Looking at adding to my ice screw collection - currently have two steelies for climbing and two BD ultralights that I bought for ski touring but climb on as well. The ultralights place really nicely and the weight saving is considerable, but I do worry that if I bottom them out badly at some point they're going to be a real pain to get sharp again - the steel tip looks to extend a long way down, but on the inside of the screw the aluminum comes all the way up to the teeth.
So my question is, how much do you expect the lifetime of an aluminum screw to be reduced compared to a steel one on the grounds of sharpening alone? I've only ever really had to touch up my screws, which doesn't really remove that much material, but it would be annoying to buy a load of aluminum ones (they're not much more expensive than steelies) only to have to bin them in 5 years if they can't be sharpened any more...
You can sharpen aluminium screws by the way, at least I've done so in the past with some Camp Alu ones I had. I know that's not your question, but I guess if you sharpen downwards in the alu on the new lightweight style ones it might not be the end of the world.
Not that I get to place ice screws much these days, but if I still climbed on most weekends like I used to, I don't think I'd get the new lightweight ones for exactly this reason.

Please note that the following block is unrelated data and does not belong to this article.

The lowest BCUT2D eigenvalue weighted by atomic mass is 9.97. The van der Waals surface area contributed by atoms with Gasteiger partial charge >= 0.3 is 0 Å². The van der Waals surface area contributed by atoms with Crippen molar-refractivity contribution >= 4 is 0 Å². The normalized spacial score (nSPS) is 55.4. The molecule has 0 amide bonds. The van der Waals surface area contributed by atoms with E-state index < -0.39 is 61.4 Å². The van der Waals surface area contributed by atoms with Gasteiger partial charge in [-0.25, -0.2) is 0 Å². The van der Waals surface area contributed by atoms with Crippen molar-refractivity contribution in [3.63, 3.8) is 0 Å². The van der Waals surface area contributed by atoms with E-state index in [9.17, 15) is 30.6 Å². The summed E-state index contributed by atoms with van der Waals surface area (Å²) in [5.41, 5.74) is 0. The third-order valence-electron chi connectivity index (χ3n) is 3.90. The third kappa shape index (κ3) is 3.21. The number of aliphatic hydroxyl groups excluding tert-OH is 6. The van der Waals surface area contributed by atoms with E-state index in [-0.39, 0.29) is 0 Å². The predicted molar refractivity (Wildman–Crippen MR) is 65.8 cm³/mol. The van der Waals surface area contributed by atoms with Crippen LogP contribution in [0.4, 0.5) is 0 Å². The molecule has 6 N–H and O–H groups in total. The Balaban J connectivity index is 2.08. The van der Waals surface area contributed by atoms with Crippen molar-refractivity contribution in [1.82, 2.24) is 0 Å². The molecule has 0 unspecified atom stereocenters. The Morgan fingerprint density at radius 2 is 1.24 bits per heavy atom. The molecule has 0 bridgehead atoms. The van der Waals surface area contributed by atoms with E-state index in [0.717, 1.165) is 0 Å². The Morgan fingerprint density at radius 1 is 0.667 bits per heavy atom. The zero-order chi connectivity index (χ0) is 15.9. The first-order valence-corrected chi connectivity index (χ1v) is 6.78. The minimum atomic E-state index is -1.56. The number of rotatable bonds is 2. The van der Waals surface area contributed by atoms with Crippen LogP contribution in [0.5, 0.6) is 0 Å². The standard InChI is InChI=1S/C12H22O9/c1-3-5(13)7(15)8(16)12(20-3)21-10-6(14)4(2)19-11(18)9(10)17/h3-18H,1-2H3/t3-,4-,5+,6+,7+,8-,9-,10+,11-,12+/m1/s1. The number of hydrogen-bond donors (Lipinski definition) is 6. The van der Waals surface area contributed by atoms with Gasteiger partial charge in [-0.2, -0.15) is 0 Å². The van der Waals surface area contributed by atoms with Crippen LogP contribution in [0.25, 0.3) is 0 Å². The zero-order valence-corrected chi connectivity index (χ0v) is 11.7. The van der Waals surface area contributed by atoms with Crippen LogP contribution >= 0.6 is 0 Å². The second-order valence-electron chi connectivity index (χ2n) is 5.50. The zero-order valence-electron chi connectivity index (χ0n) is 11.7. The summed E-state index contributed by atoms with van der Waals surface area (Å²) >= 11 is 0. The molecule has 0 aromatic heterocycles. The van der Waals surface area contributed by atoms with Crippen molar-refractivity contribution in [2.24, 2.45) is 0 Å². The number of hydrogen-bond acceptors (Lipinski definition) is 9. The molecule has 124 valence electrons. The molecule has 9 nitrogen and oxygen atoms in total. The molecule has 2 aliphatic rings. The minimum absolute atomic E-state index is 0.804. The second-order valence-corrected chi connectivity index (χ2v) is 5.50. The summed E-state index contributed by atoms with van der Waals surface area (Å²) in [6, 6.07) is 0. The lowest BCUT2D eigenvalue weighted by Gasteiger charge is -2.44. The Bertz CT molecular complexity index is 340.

I would worry more about the lower hardness of the Al and the lack of wear resistance compared with steel. The steel tips can be sharpened. Dinged threads impeding placement and scratched cores impeding clearance is how these will fail.
Lightweight screws are great for their designed purpose, lightweight alpine stuff, occasional use but as a regular workhorse they won't last long.
However, they look cool on your harness. the inbuilt obsolescence keeps the manufactures and gear shops happy.
When looking to save weight on gear, look to your midriff first.
Not used the BD aluminium screws much (mainly Petzl), but aluminum is too soft a metal to sharpen adequately if you've worn through the tips. It'll never bite adequately into vaguely hard water or glacier ice. If you've worn through the metal tip then it's probably time to replace the screw. Steel tips should stay sharp for years though if cared for, with some mild sharpening along the way. Probably not the screws to be regularly grinding the tips into rock though, as that is going to need a lot more steel removal of put right.
The UIAA has announced plans to establish a Mountain Worker Initiative with the aim of supporting people working in the expedition and trekking industry, prompted by the issues of low pay and poor working conditions raised in the documentary film The...